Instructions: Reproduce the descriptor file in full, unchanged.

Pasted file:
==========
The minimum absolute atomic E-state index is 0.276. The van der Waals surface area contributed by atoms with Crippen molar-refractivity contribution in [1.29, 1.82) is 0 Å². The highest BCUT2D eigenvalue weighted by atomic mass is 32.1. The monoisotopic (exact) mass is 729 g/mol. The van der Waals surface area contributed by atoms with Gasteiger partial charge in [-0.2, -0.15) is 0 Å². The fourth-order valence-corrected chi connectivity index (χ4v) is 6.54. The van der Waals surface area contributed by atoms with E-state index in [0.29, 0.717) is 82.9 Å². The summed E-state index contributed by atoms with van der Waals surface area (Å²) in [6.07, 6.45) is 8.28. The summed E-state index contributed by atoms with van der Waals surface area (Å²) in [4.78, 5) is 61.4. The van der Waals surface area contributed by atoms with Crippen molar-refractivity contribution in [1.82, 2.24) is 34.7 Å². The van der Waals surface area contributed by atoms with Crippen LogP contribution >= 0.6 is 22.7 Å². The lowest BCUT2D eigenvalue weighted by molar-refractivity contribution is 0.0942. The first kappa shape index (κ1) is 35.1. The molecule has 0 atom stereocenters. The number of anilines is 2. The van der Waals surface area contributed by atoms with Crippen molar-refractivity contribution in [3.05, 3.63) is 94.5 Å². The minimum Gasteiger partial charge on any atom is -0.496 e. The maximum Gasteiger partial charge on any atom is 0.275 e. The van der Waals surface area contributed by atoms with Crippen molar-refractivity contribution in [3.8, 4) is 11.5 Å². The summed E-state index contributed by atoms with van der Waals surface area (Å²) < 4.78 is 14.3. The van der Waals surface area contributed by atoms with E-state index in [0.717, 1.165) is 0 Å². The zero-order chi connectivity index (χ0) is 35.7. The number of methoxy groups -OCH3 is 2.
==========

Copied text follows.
The minimum absolute atomic E-state index is 0.276. The van der Waals surface area contributed by atoms with Crippen molar-refractivity contribution in [1.29, 1.82) is 0 Å². The highest BCUT2D eigenvalue weighted by atomic mass is 32.1. The monoisotopic (exact) mass is 729 g/mol. The van der Waals surface area contributed by atoms with Gasteiger partial charge in [-0.2, -0.15) is 0 Å². The fourth-order valence-corrected chi connectivity index (χ4v) is 6.54. The van der Waals surface area contributed by atoms with E-state index in [0.29, 0.717) is 82.9 Å². The summed E-state index contributed by atoms with van der Waals surface area (Å²) in [6.07, 6.45) is 8.28. The summed E-state index contributed by atoms with van der Waals surface area (Å²) in [4.78, 5) is 61.4. The van der Waals surface area contributed by atoms with Crippen molar-refractivity contribution in [1.82, 2.24) is 34.7 Å². The van der Waals surface area contributed by atoms with Crippen LogP contribution >= 0.6 is 22.7 Å². The lowest BCUT2D eigenvalue weighted by molar-refractivity contribution is 0.0942. The first kappa shape index (κ1) is 35.1. The molecule has 0 atom stereocenters. The number of anilines is 2. The van der Waals surface area contributed by atoms with Crippen molar-refractivity contribution in [3.05, 3.63) is 94.5 Å². The minimum Gasteiger partial charge on any atom is -0.496 e. The maximum Gasteiger partial charge on any atom is 0.275 e. The van der Waals surface area contributed by atoms with Crippen molar-refractivity contribution in [3.8, 4) is 11.5 Å². The summed E-state index contributed by atoms with van der Waals surface area (Å²) < 4.78 is 14.3. The van der Waals surface area contributed by atoms with E-state index in [0.717, 1.165) is 0 Å². The zero-order chi connectivity index (χ0) is 35.7. The number of methoxy groups -OCH3 is 2.